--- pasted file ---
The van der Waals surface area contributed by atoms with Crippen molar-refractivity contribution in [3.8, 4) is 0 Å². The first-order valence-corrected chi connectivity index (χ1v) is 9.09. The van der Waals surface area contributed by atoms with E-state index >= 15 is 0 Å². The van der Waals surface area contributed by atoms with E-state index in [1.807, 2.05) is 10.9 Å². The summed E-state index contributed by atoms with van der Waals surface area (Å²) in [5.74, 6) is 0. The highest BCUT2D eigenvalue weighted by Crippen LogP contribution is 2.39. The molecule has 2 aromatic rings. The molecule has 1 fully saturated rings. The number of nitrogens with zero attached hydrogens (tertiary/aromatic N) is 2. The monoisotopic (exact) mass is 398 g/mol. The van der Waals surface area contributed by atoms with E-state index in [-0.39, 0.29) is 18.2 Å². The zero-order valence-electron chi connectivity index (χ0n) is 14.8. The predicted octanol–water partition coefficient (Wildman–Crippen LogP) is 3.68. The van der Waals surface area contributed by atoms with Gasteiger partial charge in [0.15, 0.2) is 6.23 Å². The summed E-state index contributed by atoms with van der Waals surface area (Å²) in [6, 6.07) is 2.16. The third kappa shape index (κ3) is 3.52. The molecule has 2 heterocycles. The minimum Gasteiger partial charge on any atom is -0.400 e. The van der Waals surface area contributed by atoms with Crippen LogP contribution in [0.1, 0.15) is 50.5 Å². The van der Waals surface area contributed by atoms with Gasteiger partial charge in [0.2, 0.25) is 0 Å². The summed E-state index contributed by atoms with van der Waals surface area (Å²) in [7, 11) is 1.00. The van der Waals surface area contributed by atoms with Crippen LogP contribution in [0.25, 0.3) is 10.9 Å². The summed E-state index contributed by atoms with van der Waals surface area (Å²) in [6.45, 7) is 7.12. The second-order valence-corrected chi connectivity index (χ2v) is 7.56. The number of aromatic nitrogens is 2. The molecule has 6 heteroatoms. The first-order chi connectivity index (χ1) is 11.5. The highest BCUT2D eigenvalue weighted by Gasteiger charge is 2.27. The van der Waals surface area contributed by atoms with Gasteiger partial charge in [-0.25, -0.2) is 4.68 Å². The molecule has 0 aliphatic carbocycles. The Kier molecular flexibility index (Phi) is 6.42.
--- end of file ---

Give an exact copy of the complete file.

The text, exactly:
The van der Waals surface area contributed by atoms with Crippen molar-refractivity contribution in [3.8, 4) is 0 Å². The first-order valence-corrected chi connectivity index (χ1v) is 9.09. The van der Waals surface area contributed by atoms with E-state index >= 15 is 0 Å². The van der Waals surface area contributed by atoms with E-state index in [1.807, 2.05) is 10.9 Å². The summed E-state index contributed by atoms with van der Waals surface area (Å²) in [5.74, 6) is 0. The highest BCUT2D eigenvalue weighted by Crippen LogP contribution is 2.39. The molecule has 2 aromatic rings. The molecule has 1 fully saturated rings. The number of nitrogens with zero attached hydrogens (tertiary/aromatic N) is 2. The monoisotopic (exact) mass is 398 g/mol. The van der Waals surface area contributed by atoms with E-state index in [-0.39, 0.29) is 18.2 Å². The zero-order valence-electron chi connectivity index (χ0n) is 14.8. The predicted octanol–water partition coefficient (Wildman–Crippen LogP) is 3.68. The van der Waals surface area contributed by atoms with Gasteiger partial charge in [0.15, 0.2) is 6.23 Å². The summed E-state index contributed by atoms with van der Waals surface area (Å²) in [6, 6.07) is 2.16. The third kappa shape index (κ3) is 3.52. The molecule has 2 heterocycles. The minimum Gasteiger partial charge on any atom is -0.400 e. The van der Waals surface area contributed by atoms with Crippen LogP contribution in [0.1, 0.15) is 50.5 Å². The van der Waals surface area contributed by atoms with Gasteiger partial charge in [0.2, 0.25) is 0 Å². The summed E-state index contributed by atoms with van der Waals surface area (Å²) in [7, 11) is 1.00. The van der Waals surface area contributed by atoms with Crippen LogP contribution in [0.25, 0.3) is 10.9 Å². The summed E-state index contributed by atoms with van der Waals surface area (Å²) in [6.45, 7) is 7.12. The second-order valence-corrected chi connectivity index (χ2v) is 7.56. The number of aromatic nitrogens is 2. The molecule has 6 heteroatoms. The first-order chi connectivity index (χ1) is 11.5. The highest BCUT2D eigenvalue weighted by Gasteiger charge is 2.27. The van der Waals surface area contributed by atoms with Gasteiger partial charge in [-0.25, -0.2) is 4.68 Å². The molecule has 0 aliphatic carbocycles. The Kier molecular flexibility index (Phi) is 6.42.